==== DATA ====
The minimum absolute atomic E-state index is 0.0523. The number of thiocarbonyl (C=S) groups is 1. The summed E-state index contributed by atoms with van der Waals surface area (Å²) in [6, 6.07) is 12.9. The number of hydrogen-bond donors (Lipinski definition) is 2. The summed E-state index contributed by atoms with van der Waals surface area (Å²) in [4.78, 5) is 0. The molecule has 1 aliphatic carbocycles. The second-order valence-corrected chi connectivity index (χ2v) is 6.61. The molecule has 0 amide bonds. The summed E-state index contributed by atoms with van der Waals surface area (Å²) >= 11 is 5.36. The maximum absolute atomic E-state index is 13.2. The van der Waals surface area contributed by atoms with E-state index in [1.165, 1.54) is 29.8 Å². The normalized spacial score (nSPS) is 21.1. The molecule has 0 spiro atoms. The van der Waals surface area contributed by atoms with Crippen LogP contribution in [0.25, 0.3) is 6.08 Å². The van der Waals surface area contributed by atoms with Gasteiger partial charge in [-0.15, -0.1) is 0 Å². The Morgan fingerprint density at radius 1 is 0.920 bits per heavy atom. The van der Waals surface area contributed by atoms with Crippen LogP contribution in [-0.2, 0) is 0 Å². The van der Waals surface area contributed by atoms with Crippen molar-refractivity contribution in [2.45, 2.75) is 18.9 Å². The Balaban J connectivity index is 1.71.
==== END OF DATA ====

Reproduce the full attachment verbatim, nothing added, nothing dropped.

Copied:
The minimum absolute atomic E-state index is 0.0523. The number of thiocarbonyl (C=S) groups is 1. The summed E-state index contributed by atoms with van der Waals surface area (Å²) in [6, 6.07) is 12.9. The number of hydrogen-bond donors (Lipinski definition) is 2. The summed E-state index contributed by atoms with van der Waals surface area (Å²) in [4.78, 5) is 0. The molecule has 1 aliphatic carbocycles. The second-order valence-corrected chi connectivity index (χ2v) is 6.61. The molecule has 0 amide bonds. The summed E-state index contributed by atoms with van der Waals surface area (Å²) >= 11 is 5.36. The maximum absolute atomic E-state index is 13.2. The van der Waals surface area contributed by atoms with E-state index in [1.165, 1.54) is 29.8 Å². The normalized spacial score (nSPS) is 21.1. The molecule has 0 spiro atoms. The van der Waals surface area contributed by atoms with Crippen LogP contribution in [0.25, 0.3) is 6.08 Å². The van der Waals surface area contributed by atoms with Gasteiger partial charge in [-0.15, -0.1) is 0 Å². The Morgan fingerprint density at radius 1 is 0.920 bits per heavy atom. The van der Waals surface area contributed by atoms with Crippen LogP contribution in [-0.2, 0) is 0 Å². The van der Waals surface area contributed by atoms with Crippen molar-refractivity contribution in [2.45, 2.75) is 18.9 Å². The Balaban J connectivity index is 1.71.